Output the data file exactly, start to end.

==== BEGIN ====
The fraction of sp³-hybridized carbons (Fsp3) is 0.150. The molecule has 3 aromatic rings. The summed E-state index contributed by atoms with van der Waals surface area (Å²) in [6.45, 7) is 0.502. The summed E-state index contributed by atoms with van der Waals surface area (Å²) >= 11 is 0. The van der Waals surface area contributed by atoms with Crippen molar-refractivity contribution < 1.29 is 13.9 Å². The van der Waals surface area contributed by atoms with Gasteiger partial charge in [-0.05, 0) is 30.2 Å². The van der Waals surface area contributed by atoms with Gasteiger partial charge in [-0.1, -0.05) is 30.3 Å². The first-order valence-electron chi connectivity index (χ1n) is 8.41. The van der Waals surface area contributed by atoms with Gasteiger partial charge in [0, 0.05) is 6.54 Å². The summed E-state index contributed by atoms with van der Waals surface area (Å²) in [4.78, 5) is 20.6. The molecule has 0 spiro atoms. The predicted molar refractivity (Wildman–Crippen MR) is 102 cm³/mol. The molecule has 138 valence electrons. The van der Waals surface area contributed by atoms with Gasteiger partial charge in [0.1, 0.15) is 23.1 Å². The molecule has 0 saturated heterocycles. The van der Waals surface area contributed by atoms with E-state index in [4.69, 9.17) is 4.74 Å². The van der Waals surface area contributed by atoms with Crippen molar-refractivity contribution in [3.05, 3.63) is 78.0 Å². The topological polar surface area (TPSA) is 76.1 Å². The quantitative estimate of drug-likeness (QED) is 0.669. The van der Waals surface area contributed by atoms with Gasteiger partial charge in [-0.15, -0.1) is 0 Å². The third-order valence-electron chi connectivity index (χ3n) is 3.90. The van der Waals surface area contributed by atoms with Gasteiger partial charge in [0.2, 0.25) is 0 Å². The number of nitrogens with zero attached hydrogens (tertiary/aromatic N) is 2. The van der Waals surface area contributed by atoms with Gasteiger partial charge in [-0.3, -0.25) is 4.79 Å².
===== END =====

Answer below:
The fraction of sp³-hybridized carbons (Fsp3) is 0.150. The molecule has 3 aromatic rings. The summed E-state index contributed by atoms with van der Waals surface area (Å²) in [6.45, 7) is 0.502. The summed E-state index contributed by atoms with van der Waals surface area (Å²) >= 11 is 0. The van der Waals surface area contributed by atoms with Crippen molar-refractivity contribution < 1.29 is 13.9 Å². The van der Waals surface area contributed by atoms with Gasteiger partial charge in [-0.05, 0) is 30.2 Å². The van der Waals surface area contributed by atoms with Gasteiger partial charge in [-0.1, -0.05) is 30.3 Å². The first-order valence-electron chi connectivity index (χ1n) is 8.41. The van der Waals surface area contributed by atoms with Gasteiger partial charge in [0, 0.05) is 6.54 Å². The summed E-state index contributed by atoms with van der Waals surface area (Å²) in [4.78, 5) is 20.6. The molecule has 0 spiro atoms. The predicted molar refractivity (Wildman–Crippen MR) is 102 cm³/mol. The molecule has 138 valence electrons. The van der Waals surface area contributed by atoms with Gasteiger partial charge in [0.1, 0.15) is 23.1 Å². The molecule has 0 saturated heterocycles. The van der Waals surface area contributed by atoms with E-state index in [4.69, 9.17) is 4.74 Å². The van der Waals surface area contributed by atoms with Crippen molar-refractivity contribution in [3.05, 3.63) is 78.0 Å². The topological polar surface area (TPSA) is 76.1 Å². The quantitative estimate of drug-likeness (QED) is 0.669. The van der Waals surface area contributed by atoms with Gasteiger partial charge in [-0.15, -0.1) is 0 Å². The third-order valence-electron chi connectivity index (χ3n) is 3.90. The van der Waals surface area contributed by atoms with Gasteiger partial charge in [0.2, 0.25) is 0 Å². The number of nitrogens with zero attached hydrogens (tertiary/aromatic N) is 2. The van der Waals surface area contributed by atoms with Gasteiger partial charge in [-0.3, -0.25) is 4.79 Å².